In earlier studies, some scholars believed that PVA particles would remain in vessels similar to their own size., The possible reasons for the different results between our study and previous studies are as follows. First, the target organs were different in our study. Second, histologic findings were usually based on the section with embolic particles while ignoring those sections without embolic particles, whereasin vivo microscopy allows for the vessels and embolic agents to be directly observed. Third, PVA particles are nonspherical and easier to aggregate with each other, leading to the formation of larger particles. Regarding the location of embolic particles, the proportion of embolic agents at the bifurcation of the artery might be mainly related to the shape of embolic agents. We assumed that PVA particles that are nonspherical might result in increased friction between PVA particles and vessel walls, which might make PVA particles more resistant to moving forward to the next bifurcation.
Based on these findings, it is important to recognize that the embolic particles could have penetrated deeper than we thought. In clinical practice, interventional radiologists should pay more attention to the choice of optimal embolic particles, according to the size of the target vessels. Our study has several limitations. First, the results of our experiments in rabbits cannot be translated directly to humans due to the differences of the patterns and the diameters of arteries between humans and rabbits. Second, the long-term effects of embolization could not be evaluated because the animals were sacrificed immediately afterin vivo microscopy. Third, only two size ranges of each kind of embolic agent were examined in our study. Fourth, only the mesenteric artery was studied in our experiments, since it can be easily observed using anin vivo microscope. However, the embolized vessel diameter may differ in different organs. Fifth, the range of ischemic changes was not observed in the present study, and further studies regarding this matter should be performed.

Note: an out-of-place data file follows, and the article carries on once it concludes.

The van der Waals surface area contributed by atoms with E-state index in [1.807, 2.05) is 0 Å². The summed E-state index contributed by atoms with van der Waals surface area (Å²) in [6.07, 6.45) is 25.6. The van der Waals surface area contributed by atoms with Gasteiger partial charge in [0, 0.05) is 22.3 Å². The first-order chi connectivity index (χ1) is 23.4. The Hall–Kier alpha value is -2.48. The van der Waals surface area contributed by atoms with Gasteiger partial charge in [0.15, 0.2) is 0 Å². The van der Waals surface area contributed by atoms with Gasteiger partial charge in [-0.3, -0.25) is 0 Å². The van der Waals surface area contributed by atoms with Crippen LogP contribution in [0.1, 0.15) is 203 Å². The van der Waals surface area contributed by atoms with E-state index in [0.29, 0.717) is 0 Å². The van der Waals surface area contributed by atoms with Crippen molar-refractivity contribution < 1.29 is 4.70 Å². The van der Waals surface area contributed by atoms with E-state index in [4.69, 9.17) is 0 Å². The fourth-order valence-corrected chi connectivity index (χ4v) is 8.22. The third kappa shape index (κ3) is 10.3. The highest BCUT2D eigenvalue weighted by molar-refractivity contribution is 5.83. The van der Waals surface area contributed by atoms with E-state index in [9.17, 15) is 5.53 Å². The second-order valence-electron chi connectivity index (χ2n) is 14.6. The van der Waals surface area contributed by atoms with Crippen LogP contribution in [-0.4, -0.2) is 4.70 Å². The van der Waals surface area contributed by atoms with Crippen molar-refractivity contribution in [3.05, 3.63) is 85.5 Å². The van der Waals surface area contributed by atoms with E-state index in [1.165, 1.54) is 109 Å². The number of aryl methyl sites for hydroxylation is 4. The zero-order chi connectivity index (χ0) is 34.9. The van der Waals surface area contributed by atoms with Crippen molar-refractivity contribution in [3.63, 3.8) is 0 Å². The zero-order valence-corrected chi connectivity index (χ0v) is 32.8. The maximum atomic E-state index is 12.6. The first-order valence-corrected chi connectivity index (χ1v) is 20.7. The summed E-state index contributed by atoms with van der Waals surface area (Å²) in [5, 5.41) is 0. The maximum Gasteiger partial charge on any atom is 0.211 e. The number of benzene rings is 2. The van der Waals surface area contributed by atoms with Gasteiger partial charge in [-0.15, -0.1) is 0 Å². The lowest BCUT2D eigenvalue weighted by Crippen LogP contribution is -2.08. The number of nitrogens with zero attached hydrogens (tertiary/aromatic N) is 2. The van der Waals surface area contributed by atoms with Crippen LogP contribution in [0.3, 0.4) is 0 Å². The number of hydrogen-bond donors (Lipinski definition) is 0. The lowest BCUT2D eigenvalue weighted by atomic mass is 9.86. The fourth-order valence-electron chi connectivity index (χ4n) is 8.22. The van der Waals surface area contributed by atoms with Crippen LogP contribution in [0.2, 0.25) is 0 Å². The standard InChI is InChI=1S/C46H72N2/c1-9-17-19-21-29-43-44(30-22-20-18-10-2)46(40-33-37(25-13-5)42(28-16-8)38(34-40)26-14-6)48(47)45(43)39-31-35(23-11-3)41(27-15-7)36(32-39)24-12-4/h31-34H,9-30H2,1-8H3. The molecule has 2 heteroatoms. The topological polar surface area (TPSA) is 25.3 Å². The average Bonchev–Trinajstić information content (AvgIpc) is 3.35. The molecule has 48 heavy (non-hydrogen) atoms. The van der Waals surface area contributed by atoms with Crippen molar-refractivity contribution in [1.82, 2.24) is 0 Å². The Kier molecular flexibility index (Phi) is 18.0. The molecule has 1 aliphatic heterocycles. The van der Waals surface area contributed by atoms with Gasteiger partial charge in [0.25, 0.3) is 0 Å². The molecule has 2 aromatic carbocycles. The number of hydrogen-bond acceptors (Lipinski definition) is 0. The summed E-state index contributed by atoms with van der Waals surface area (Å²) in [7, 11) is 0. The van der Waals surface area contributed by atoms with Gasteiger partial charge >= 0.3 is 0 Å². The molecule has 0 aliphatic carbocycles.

| > Conclusion|| |
In vivo microscopy shows promise for comparative studies of embolic agents. Both PVA and EM could occlude the vessels smaller than the particle size, and when compared with nonspherical PVA particles, spherical EMs resulted in deeper penetration. In addition, the location of embolic particles in the artery is mainly related to the shape of particles. Moreover, further investigations in different organs with different embolic agents are needed.
This study was supported by Six One Projects for high-level health personnel in Jiangsu Province (grant number LGY2018077), Jiangsu Provincial Medical Youth Talent (QNRC2016711), and Suzhou Science and Technology Plan (SYS201611 and KJXW2016005).
Financial support and sponsorship
Conflicts of interest
There are no conflicts of interest.
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[Figure 1], [Figure 2]